When US inflation crossed 4% in April 2021 for the first time since 2008, our study of history might have supported a declaration that the inflation should be transitory. That would only be true, however, if we had been certain that inflation was cresting and would not accelerate to 6% or more. But if inflation moved higher, the median wait to return to 2% inflation would increase tenfold. Then, once inflation crossed 6% in October 2021, if our crystal ball had shown that was the peak, the median expectation would have been to revert to 3% inflation in about 15 months. Otherwise, if inflation rose further (as it did), the median wait for = 3% inflation would be another decade.

Once inflation crossed 8% in March 2022, had we been sure it would not exceed 10%, we could reasonably have expected a return to 4% in about two years. Of course, 4% would still be twice the Fed’s target of 2% and likely would not be reached until March 2024. If the next move from here is to new highs, we would be looking at an average decade-long wait to recede to 4%, which could be extremely painful.

At higher levels of inflation—from crossing the threshold of 6% to crossing 20%—we observe a slight hump-shape in the median half-life peaks at about 7 years when inflation is 6% to 8% (today’s level of inflation!), falling to about 2½ years at an inflation rate of 20%.6 The worst-quintile outcomes, across all levels of inflation, require a wait of anywhere from 8 to 16 years to lower the inflation rate by half from the first time it crosses on of our inflation thresholds.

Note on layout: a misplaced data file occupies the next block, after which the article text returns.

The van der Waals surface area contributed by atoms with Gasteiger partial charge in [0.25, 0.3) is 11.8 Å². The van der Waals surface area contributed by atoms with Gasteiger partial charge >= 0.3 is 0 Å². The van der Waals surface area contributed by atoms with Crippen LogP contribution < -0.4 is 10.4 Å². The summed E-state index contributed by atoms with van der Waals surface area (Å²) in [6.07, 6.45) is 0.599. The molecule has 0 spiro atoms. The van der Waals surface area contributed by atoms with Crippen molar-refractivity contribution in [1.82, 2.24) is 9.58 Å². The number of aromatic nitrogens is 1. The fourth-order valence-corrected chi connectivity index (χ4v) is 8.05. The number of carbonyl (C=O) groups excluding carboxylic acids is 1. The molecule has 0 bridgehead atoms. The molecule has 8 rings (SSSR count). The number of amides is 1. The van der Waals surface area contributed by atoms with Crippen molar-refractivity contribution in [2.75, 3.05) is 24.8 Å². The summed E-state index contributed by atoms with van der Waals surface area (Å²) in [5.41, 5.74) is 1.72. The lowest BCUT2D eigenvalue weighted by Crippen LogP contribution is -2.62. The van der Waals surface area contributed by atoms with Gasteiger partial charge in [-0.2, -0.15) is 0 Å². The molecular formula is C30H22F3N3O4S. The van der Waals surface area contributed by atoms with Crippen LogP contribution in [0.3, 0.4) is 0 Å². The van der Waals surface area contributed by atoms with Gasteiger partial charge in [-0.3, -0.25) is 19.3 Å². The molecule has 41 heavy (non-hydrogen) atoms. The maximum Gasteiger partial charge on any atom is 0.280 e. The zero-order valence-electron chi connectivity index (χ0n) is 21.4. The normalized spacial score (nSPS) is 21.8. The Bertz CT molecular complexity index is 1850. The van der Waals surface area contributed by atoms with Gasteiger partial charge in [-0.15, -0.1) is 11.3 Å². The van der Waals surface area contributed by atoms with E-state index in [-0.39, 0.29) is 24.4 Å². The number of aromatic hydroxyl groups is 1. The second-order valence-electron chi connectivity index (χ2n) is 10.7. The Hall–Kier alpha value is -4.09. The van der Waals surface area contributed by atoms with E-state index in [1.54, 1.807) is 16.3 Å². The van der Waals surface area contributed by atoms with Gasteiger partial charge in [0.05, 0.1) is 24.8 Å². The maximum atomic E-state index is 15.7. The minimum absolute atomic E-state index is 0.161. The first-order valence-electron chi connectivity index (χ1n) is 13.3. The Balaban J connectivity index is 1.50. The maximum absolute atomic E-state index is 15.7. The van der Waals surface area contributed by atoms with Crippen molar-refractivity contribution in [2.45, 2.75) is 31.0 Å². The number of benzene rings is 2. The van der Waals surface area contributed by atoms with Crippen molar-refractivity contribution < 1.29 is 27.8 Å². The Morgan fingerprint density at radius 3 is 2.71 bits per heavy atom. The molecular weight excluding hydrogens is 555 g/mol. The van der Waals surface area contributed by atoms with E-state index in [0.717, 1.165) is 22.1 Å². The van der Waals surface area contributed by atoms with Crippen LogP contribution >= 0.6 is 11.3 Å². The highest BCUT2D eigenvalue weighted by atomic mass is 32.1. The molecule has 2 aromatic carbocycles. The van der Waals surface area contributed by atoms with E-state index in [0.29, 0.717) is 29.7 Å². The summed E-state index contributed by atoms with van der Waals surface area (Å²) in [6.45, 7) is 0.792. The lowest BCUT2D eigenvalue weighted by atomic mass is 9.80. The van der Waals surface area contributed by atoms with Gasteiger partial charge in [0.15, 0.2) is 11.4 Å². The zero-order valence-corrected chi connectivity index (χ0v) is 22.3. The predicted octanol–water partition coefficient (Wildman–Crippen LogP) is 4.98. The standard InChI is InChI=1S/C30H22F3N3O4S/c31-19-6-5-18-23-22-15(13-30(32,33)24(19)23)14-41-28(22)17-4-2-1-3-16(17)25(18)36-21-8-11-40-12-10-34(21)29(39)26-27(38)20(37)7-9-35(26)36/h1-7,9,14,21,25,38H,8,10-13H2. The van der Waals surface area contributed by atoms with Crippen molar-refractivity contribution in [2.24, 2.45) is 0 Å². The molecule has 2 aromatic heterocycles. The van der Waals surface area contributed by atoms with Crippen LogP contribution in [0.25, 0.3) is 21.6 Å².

How long for inflation to revert below 3%?

Few would consider it an applause-worthy win to bring 20% inflation down to 10%. Accordingly, let’s consider another test in which, after inflation first crosses the various thresholds in our analysis (4% to 20%), we declare victory as soon as inflation falls below 3%, an inflation rate most of the citizenry would find tolerable.

It should come as no surprise that the median time to bring 4% inflation down—ever so modestly—to 3% is brief, about 18 months (still perhaps longer than many might expect). But after inflation hits a less-benign 6%, the median number of years to cut inflation to below 3% soars to 7.5 years. From inflation levels of 8% to 20%, the median span required to bring inflation below 3% is surprisingly flat, from 9 to 12 years. This lengthy period may actually be understated because of the handful of cases missing from our dataset in which inflation has failed to return to 3%, to this day.